After many months of complacency, it is reassuring to see the international community and U.S. government finally responding to the worst outbreak of Ebola in recorded history. For months, the humanitarian organization Doctors Without Borders urgently requested international assistance to address the outbreak in West Africa. The World Health Organization, the U.S. and other Western governments have finally responded with badly needed medical supplies, trained health care workers and military personnel.

We are facing a new challenge to the international effort to quell the Ebola outbreak, already turned into an epidemic in the West African countries of Guinea, Liberia and Sierra Leone, infecting over 10,000 people and killing over 4,500: the irrational responses and panic that have set in among the American public that threatens to detract from our making rational, responsible public health decisions.

Earlier this month, Strong Elementary School in Maine put a teacher on paid administrative leave in response to fears she may have been exposed to Ebola during a trip to Dallas, where a man died from Ebola and two of his nurses contracted the virus. The teacher was attending a conference, never came in contact with any of these individuals and did not even go to the hospital where the man had been treated. In a city with a population nearly as large as Maine, the chances are infinitesimally small that this teacher came in contact with anyone who was exposed to the virus, let alone been exposed to their bodily fluids, the only basis for transmission of the virus.

In light of media’s often sensational and uninformative coverage of the outbreak, the concerns of the Strong parents about their children’s health and safety is understandable. However, it is the responsibility of our educators to respond to these fears with a level-headed, informed response.

And Strong Elementary School is not alone. The Dean of the School of Journalism at the University of Syracuse made a similar rash decision when she withdrew an invitation to a photojournalist who had been covering the story in West Africa although he has been back in the U.S. for over 21 days, the period for incubation of the virus, and is not demonstrating any symptoms, which is the only time the virus can be transmitted.

What is needed is broader public awareness about the virus, how it is spread and what we can do to protect ourselves. The number of cases in the U.S. is small, and the victims have been given excellent care and are likely to recover because we have the medical personnel and facilities to monitor and treat them. Most West Africans who are under greater threat from Ebola are not as fortunate.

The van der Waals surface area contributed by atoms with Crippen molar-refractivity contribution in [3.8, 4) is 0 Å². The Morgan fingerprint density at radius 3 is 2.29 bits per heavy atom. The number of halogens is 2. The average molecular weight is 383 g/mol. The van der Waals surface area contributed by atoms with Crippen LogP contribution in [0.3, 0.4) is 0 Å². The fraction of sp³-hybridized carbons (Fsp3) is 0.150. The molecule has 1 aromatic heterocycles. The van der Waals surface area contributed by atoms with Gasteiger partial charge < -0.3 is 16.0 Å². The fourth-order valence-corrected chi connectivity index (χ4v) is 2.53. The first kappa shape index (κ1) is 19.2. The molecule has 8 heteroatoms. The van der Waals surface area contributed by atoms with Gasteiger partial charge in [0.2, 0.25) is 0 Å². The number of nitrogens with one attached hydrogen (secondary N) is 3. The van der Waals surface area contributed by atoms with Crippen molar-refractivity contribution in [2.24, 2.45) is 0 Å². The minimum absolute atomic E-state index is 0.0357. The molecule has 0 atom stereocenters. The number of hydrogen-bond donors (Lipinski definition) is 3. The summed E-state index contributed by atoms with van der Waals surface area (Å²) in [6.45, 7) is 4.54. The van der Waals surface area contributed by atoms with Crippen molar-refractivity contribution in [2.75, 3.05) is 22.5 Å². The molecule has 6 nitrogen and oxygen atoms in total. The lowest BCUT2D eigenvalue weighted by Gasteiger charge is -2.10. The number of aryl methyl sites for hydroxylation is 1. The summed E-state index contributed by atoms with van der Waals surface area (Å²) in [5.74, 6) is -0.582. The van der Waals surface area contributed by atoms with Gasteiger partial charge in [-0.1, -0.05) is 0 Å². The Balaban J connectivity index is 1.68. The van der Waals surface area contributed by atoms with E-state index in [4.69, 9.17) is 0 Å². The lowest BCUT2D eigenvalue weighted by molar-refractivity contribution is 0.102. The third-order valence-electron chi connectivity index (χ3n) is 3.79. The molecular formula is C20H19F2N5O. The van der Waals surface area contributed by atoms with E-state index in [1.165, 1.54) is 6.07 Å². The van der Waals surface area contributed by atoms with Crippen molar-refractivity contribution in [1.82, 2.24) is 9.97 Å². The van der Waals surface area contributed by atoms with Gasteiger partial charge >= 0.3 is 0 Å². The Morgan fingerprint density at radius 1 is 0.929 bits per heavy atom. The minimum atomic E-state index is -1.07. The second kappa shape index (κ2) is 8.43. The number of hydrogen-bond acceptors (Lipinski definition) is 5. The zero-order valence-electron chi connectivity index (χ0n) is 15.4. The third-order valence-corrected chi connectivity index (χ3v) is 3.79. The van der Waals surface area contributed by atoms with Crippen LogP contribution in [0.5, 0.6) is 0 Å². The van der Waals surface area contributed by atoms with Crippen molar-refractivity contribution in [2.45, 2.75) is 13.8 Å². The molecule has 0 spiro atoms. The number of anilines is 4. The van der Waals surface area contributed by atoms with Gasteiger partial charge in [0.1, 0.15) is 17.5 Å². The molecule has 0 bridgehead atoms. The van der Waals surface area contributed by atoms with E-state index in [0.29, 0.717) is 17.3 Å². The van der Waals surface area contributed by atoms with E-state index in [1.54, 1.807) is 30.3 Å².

We arguably have a moral responsibility to assist the three countries being ravaged by this virus. But as President Barack Obama has pointed out, our incentives to do so go beyond altruism. If we are to assure the health and safety of our citizens as well as the rest of the world from this deadly threat, we must stop it at the source of the outbreak in West Africa.

Calls for bans on travel to this region are irresponsible, the product of politicization of the crisis during a heated electoral campaign that feeds on public fears. Such bans would have the inverse effect of encouraging people to evade screening, as we saw with the AIDS pandemic, and undermine the ability of the U.S. and other international actors to help stop the spread of Ebola.

What we need is responsible media coverage and improved training of medical workers to be vigilant and cautious without undue panic or prejudice. We need a public health campaign in our schools to disseminate information about who is and is not at risk, and most importantly, public funding to support the efforts of medical workers and military personnel risking their lives to make us all safer by stemming the tide of Ebola in West Africa. They are truly heroes in this fight against a deadly threat.

Most importantly, the international community, including the U.S., needs to finally learn from this outbreak how to respond to such threats to public health with speed and sufficient resources to stem it from the first signs and not wait until it becomes a global threat.

Linda Beck, professor of political science, and Cathleen McAnneny, professor of geography, are members of the International & Global Studies faculty at the University of Maine-Farmington. Chandra Jennings, assistant professor of community health, and Nicole Kellett, assistant professor of anthropology, contributed to this piece. Beck also is a member of the Maine chapter of the national Scholars Strategy Network, which brings together scholars across the country to address public challenges and their policy implications.